LINKS TO IMPORTANT AND RELEVENT INFORMATION

Oil Tankers - The best in the world are stress rated for one or two North Pacific Voyages. MORE HERE

Military Exercise in 2010 during the Joint Review Panel Hearings on Enbridge at Kitimat. MORE HERE and HERE.

See the April 2009 derailment report on the Terrace Daily HERE.

The Everything Enbridge Section can be found by CLICKING HERE.
A derailment will happen.  Currently petroleum products are already shipped by rail and are unprotected should a major derailment occur involving these cars.
A derailment will happen. Currently petroleum products are already shipped by rail and are unprotected should a major derailment occur involving these cars.
Second thought on Thanks
Comment by Dave B on 31st July 2012
Of course if it were to either be refined in Canada or shipped by rail Enbridge would be out of the money loop - the Chinese backers could still make theirs if they built and owned the tank cars or used the money to build a refinery (Canadian labour costs to run it aside).
Thanks
Comment by Dave B on 31st July 2012
Thanks for re-posting your idea/concept.
I liked it when you first put it out and I like it even more today.
Big business will have their way - I agree with you -offer viable alternatives. too bad CN and the Port of Prince Rupert aren't on board.
I hope your idea gains traction in the very very near future!
Raw bitumen oil spills are easier to clean
Comment by Merv Ritchie on 31st July 2012
Raw bitumen oil spills are easier to clean

The thick heavy, undiluted raw bitumen does not flow or evaporate. It sits virtually exactly where it is, like a blob of molasses. If a rail car broke open in a derailment the product would not release quickly like refined diesel, gasoline or other products. All of it could be recovered as long as it was cold and undiluted.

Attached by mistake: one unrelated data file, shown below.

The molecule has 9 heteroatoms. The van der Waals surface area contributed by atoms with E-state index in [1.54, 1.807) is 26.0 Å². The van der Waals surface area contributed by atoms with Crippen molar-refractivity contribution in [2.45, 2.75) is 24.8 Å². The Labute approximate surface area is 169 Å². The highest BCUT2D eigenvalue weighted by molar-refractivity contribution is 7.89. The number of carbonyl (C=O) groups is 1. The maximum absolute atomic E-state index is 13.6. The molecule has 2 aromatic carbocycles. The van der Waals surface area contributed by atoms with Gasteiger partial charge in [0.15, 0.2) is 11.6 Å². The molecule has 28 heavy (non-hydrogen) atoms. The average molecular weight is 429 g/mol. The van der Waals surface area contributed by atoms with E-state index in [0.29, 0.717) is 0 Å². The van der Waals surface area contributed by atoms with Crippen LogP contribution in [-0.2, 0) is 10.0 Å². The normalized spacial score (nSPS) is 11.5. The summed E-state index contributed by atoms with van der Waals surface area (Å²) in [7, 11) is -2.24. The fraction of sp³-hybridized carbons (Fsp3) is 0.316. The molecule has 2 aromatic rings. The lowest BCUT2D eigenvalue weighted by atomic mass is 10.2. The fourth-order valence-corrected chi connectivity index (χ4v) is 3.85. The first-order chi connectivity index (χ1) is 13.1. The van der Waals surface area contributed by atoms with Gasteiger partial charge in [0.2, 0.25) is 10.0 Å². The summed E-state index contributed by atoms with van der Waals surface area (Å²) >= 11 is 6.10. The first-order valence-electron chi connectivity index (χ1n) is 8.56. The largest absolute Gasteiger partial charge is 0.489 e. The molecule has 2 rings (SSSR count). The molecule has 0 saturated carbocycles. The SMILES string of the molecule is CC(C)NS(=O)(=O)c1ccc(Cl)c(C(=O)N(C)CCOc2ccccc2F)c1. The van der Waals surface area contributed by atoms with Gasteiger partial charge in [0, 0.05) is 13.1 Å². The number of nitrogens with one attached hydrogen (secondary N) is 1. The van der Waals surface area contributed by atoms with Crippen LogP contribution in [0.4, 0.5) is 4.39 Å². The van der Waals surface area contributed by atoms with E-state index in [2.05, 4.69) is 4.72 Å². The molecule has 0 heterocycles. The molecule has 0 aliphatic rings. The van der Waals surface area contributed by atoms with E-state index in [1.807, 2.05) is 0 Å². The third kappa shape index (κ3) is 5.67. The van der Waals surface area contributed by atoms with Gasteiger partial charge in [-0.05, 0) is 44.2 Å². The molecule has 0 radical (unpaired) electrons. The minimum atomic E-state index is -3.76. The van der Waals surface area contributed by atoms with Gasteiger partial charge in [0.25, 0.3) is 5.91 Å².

In an ocean spill, such as would happen if we allow the product to be shipped in the standard VLCC’s a spillage would be disastrous as the product would sink quickly to the ocean floor and spoil the shoreline for decades, if not centuries.

A punctured rail car would not spurt oil like a high pressure pipeline filled with heated product thinned with highly toxic nerve gas referred to as diluents.

Cold pure bitumen does not escape violently in a spill. Contain it in a rail car; ship it in a rail car, from the source to the destination. Sealed and secure from the Athabasca oil fields to the Dalien, China refinery. Let them heat the tank and remove the product. Cold, even if a tank was punctured, it wouldn’t run out very quickly, if it did at all, unless it was diluted.
just a thought
Comment by Petri Nystrom on 31st July 2012
The last enbridge spill was approximately 1000 barrels. Each railcar would approximately 1000 barrels.

Ed Note: Rail Car - 10ft x 54ft (common size) holds 30,000 gallons or just over 714 barrels.